[update: Mir page removed most of the reasons Wayland wasn't suitable, so why did they not use wayland again?]
[update: still my opinion, really, nobody is making me say shit, lwn commenters really like to believe I've got a hand up my ass]
Okay I'm going to write a short piece on why I believe Mir isn't a good idea. If you don't know what mir is then don't bother reading the rest of this until you do.
So lets take a look at Mir from a cynical pov (I'm good at that): Say this is nothing more than a shallow power play by Canonical to try and control parts of the graphics infrastructure on Linux. It must be really frustrating to have poured so much money into a company and not have 100% control over all the code the company produces and have the upstream community continually ignore your "leadership". This would leave you wanting to exert control where you can and making decisions on what spaces you can do that in internally.
So in order to justify the requirement that Mir is required by the community at large above the current project in the space, Wayland, it is necessary to bash wayland in order that your community can learn the lines so they can repeat them right or wrong across the Internet. So you post a page like this
and a section called "Why Not Wayland / Weston?".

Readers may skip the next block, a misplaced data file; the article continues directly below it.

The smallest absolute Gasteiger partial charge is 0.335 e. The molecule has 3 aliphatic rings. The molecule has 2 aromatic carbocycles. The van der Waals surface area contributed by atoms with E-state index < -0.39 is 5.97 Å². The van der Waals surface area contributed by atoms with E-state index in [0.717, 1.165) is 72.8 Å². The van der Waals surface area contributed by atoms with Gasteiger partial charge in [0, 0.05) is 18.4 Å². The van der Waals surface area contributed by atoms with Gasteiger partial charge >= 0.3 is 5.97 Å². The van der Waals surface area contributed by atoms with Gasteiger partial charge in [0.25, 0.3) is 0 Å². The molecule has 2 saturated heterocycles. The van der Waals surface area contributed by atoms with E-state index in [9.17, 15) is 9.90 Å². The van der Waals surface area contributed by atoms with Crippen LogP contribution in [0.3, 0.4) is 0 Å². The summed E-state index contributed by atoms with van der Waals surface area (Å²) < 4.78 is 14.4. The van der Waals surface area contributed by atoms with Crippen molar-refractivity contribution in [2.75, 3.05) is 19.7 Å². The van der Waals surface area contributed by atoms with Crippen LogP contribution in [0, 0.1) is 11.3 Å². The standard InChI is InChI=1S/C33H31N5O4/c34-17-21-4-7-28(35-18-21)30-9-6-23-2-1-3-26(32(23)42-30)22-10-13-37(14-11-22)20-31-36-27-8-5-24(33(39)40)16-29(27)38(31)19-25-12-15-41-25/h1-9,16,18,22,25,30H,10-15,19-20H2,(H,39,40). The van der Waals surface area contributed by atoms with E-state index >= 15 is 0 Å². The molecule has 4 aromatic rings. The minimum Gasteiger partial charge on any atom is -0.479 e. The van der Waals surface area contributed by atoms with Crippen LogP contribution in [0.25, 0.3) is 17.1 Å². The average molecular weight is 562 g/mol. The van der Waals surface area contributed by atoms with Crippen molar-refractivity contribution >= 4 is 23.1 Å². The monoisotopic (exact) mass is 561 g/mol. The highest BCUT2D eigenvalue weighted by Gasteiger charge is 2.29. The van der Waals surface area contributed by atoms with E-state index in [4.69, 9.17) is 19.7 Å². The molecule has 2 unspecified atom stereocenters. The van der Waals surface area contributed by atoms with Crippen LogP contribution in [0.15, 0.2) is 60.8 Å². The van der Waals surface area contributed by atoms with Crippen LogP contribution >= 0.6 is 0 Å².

Now I've been reliably informed by people who know, that nothing in that section makes any sense for anyone who studied wayland for longer than 5 mins a year or two ago, especially the main points about the input handling. Nobody from Canonical has ever posted any questions to wayland mailing lists or contacted Wayland developers asking to support a different direction.
So maybe I'm being too cynical and Hanlon's razor applies, "Never attribute to malice that which is adequately explained by stupidity".
Now the question becomes do you want the display server that you are going to base the future of the Linux desktop and possible mobile spaces on a server written by people too stupid to understand the current open source project in the space?
The thing is putting stuff on the screen really isn't the hard part of display servers, getting input to where it needs to go is, and making it secure. Input methods are hard, input is hard, guess what they haven't even contemplated implementing yet?
Valve? NVIDIA? AMD? I'd be treading carefully :-)
(all my own opinion, not speaking for my employer or anyone really). Probably should comment on the g+ threads or lwn or somewhere cool.